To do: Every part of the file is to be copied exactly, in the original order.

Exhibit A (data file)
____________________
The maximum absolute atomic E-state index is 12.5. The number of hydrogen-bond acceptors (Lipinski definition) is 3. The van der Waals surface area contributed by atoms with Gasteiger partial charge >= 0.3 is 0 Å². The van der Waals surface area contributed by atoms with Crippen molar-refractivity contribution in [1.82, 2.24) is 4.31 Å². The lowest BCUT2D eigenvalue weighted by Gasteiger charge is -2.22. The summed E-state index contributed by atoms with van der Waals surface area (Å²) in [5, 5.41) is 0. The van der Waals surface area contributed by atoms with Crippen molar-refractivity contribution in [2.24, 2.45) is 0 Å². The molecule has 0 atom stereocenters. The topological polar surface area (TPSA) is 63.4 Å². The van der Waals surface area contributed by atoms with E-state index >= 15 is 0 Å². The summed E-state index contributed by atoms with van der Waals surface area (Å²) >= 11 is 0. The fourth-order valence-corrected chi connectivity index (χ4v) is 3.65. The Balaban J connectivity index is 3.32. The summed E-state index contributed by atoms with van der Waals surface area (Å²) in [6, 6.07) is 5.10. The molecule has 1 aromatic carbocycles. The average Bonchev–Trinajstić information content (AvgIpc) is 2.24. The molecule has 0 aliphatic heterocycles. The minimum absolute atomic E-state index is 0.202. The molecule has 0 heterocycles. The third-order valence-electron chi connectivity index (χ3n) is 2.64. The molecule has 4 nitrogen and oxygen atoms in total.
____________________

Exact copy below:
The maximum absolute atomic E-state index is 12.5. The number of hydrogen-bond acceptors (Lipinski definition) is 3. The van der Waals surface area contributed by atoms with Gasteiger partial charge >= 0.3 is 0 Å². The van der Waals surface area contributed by atoms with Crippen molar-refractivity contribution in [1.82, 2.24) is 4.31 Å². The lowest BCUT2D eigenvalue weighted by Gasteiger charge is -2.22. The summed E-state index contributed by atoms with van der Waals surface area (Å²) in [5, 5.41) is 0. The van der Waals surface area contributed by atoms with Crippen molar-refractivity contribution in [2.24, 2.45) is 0 Å². The molecule has 0 atom stereocenters. The topological polar surface area (TPSA) is 63.4 Å². The van der Waals surface area contributed by atoms with E-state index >= 15 is 0 Å². The summed E-state index contributed by atoms with van der Waals surface area (Å²) >= 11 is 0. The fourth-order valence-corrected chi connectivity index (χ4v) is 3.65. The Balaban J connectivity index is 3.32. The summed E-state index contributed by atoms with van der Waals surface area (Å²) in [6, 6.07) is 5.10. The molecule has 1 aromatic carbocycles. The average Bonchev–Trinajstić information content (AvgIpc) is 2.24. The molecule has 0 aliphatic heterocycles. The minimum absolute atomic E-state index is 0.202. The molecule has 0 heterocycles. The third-order valence-electron chi connectivity index (χ3n) is 2.64. The molecule has 4 nitrogen and oxygen atoms in total.